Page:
In Northern Ireland from the 1950’s onwards free second level education and widened access to third level produced the first large educated Catholic cohort It had the confidence to push for their civil rights with what Seamus Heaney memorably described as “intelligences brightened and unmannerly as crowbars”. (From the Canton of Expectation). Their modest demands were violently resisted by the Unionist establishment and a sectarian war segued into thirty years of appalling violence with the reignition of the paramilitary campaign for the completion of Irish unity which had been moribund by the 1960’s.
A generation later in Ireland’s republic the effects of free second level education and the massification of third level were starkly different. In contaarast to the North, the South had missed the first industrial revolution but it did not miss the next one. Instead with the release of new swathes of talent it eventually, by fits and starts, grew a thriving globalised exporting economy capable of reversing decades of emigration, keeping its people in jobs at home and capable of attracting ambitious migrants from other countries so that today Ireland’s young and growing population is made up of seventeen percent non-Irish born citizens. A small but powerful recent cameo says much about the ethic of inclusion which has a strong grip on the ethos of modern Ireland. The Irish Muslim community celebrated EID a few weeks ago in our national sporting headquarters at Croke Park. The Protestant and Catholic Archbishops of Dublin were both present. The Chief Rabbi of Ireland was present. The event was broadcast live on national television. Ireland was the only non-Muslim country in the world to do so.
McGee might be surprised at the extent to which an independent Ireland created as a confessional state has shaken off the label of Catholic State though it is important to acknowledge the huge burden of national education and healthcare which was borne by the Catholic Church from the foundation of the State. Notwithstanding that legacy and debt, today a process of divestment of Church patronage in both education and health sectors is in train to allow for the growing reality of a more diverse, heterogeneous and secular Ireland. In fact the relationship between the Catholic Church and the State has been recalibrated as is evidenced firstly by the robust way in which the State intervened to hold the Catholic Church to account for the physical and sexual abuse of children. Secondly by recent referenda on same sex marriage and abortion which were overwhelmingly endorsed despite strong opposition from the Catholic hierarchy.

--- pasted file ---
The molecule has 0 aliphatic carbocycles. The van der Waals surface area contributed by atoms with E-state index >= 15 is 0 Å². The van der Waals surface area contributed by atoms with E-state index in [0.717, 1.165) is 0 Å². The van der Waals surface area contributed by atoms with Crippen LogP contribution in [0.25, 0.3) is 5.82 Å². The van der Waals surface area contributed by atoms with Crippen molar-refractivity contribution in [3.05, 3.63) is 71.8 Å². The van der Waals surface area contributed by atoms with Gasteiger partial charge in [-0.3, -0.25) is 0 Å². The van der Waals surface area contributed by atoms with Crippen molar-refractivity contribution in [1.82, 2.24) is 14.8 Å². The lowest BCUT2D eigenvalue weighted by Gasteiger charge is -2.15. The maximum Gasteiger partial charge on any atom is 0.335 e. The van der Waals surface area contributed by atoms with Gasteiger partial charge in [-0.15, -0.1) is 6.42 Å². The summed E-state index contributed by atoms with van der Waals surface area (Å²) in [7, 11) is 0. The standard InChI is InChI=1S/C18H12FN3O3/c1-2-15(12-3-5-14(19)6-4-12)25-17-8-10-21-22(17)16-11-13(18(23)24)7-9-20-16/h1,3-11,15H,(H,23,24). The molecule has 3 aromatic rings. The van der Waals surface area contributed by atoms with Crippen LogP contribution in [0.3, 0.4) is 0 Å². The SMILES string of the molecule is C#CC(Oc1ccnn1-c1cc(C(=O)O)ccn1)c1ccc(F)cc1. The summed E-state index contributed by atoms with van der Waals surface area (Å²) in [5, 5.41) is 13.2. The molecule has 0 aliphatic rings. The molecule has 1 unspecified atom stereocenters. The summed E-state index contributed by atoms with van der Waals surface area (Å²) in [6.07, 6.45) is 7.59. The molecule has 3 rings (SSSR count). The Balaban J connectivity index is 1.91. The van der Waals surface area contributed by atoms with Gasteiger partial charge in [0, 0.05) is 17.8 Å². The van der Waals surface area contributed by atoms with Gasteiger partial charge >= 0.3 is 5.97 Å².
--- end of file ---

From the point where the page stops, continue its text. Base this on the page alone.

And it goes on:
In fact religious adherence generally in the Republic is diminishing and fragmenting. In particular the label Catholic no longer is one size fits all. A new generation educated in women’s rights, gay rights, children’s rights and the fundamental rights of all human beings to freedom of religion, opinion, belief and conscience no longer accepts the Catholic Church’s outdated teaching that its members must be obedient to the magisterium because of obligations undertaken by them at baptism when they were non-sentient infants.
Other impulses are changing the face of Ireland. Irish partricipation in the Great War was a story poorly told for decades in order to maintain division. Today it has been told honestly and has become powerful healing tool right across the entire island. The memory of all those, Catholic and Protestant, Unionist and nationalist, of Irish and British identity, from North and South who died fighting for the Allies is now honoured at the island of Ireland Peace Park at Messines in Belgium. It was opened in 1998 by myself and Queen Elizabeth II. Former Loyalist and Republican paramilitaries routinely now attend together Great War dead commemorations and Irish political leaders lay wreaths at War Dead cenotaphs in Northern Ireland –things that were unthinkable a generation ago.
The Irish government’s deft handling of and planning for a decade of difficult centenaries from the Somme to the Rising, through the War of Independence, Civil War and Partition, has contributed to a mature set of civic society and scholarly debates that have lowered old ramparts and allowed considerable respectful cross-border discussion and participation.
The creation recently by the Irish Government of a Shared Island Unit supported by significant funding to promote north south infrastructure initiatives points up the desire to fill those centuries arrears with good neighbourliness, trust, and partnership between North and South. But tellingly in announcing the new Shared Island Unit the Government announced its commitment not to advocate for a referendum in Northern Ireland on a united Ireland within the next five years. It did so to allow the people who share the island time to breathe the fresh air of peace and to build the culture of partnership promised by the international treaty which is known as the 1998 Good Friday Agreement.